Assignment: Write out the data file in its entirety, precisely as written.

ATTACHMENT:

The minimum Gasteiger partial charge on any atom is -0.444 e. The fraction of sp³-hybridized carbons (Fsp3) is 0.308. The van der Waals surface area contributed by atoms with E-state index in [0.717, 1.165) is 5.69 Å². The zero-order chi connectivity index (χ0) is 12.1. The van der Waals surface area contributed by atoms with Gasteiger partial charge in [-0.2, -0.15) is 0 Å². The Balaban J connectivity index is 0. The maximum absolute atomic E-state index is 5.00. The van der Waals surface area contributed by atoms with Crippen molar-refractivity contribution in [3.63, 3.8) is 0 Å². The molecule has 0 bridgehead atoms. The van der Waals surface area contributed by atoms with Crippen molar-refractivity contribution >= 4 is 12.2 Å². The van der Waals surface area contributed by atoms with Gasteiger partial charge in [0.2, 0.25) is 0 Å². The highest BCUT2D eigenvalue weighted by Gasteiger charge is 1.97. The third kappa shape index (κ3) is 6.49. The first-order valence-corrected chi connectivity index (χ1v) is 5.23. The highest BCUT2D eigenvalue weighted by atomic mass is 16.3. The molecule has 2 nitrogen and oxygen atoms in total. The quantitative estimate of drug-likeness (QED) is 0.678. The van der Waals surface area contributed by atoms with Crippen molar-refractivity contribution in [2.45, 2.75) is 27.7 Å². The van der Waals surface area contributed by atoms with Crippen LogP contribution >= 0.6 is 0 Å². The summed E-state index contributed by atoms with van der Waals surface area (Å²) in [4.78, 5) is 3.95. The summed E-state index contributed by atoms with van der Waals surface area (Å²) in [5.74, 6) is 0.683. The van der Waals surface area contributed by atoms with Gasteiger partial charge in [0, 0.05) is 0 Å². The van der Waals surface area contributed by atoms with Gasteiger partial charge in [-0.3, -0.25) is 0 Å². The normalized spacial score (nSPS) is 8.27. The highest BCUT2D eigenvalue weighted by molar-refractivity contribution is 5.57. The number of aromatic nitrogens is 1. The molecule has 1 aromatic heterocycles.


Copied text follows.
The minimum Gasteiger partial charge on any atom is -0.444 e. The fraction of sp³-hybridized carbons (Fsp3) is 0.308. The van der Waals surface area contributed by atoms with E-state index in [0.717, 1.165) is 5.69 Å². The zero-order chi connectivity index (χ0) is 12.1. The van der Waals surface area contributed by atoms with Gasteiger partial charge in [-0.2, -0.15) is 0 Å². The Balaban J connectivity index is 0. The maximum absolute atomic E-state index is 5.00. The van der Waals surface area contributed by atoms with Crippen molar-refractivity contribution in [3.63, 3.8) is 0 Å². The molecule has 0 bridgehead atoms. The van der Waals surface area contributed by atoms with Crippen molar-refractivity contribution >= 4 is 12.2 Å². The van der Waals surface area contributed by atoms with Gasteiger partial charge in [0.2, 0.25) is 0 Å². The highest BCUT2D eigenvalue weighted by Gasteiger charge is 1.97. The third kappa shape index (κ3) is 6.49. The first-order valence-corrected chi connectivity index (χ1v) is 5.23. The highest BCUT2D eigenvalue weighted by atomic mass is 16.3. The molecule has 2 nitrogen and oxygen atoms in total. The quantitative estimate of drug-likeness (QED) is 0.678. The van der Waals surface area contributed by atoms with Crippen molar-refractivity contribution in [2.45, 2.75) is 27.7 Å². The van der Waals surface area contributed by atoms with Crippen LogP contribution >= 0.6 is 0 Å². The summed E-state index contributed by atoms with van der Waals surface area (Å²) in [4.78, 5) is 3.95. The summed E-state index contributed by atoms with van der Waals surface area (Å²) in [5.74, 6) is 0.683. The van der Waals surface area contributed by atoms with Gasteiger partial charge in [0, 0.05) is 0 Å². The van der Waals surface area contributed by atoms with Gasteiger partial charge in [-0.3, -0.25) is 0 Å². The normalized spacial score (nSPS) is 8.27. The highest BCUT2D eigenvalue weighted by molar-refractivity contribution is 5.57. The number of aromatic nitrogens is 1. The molecule has 1 aromatic heterocycles.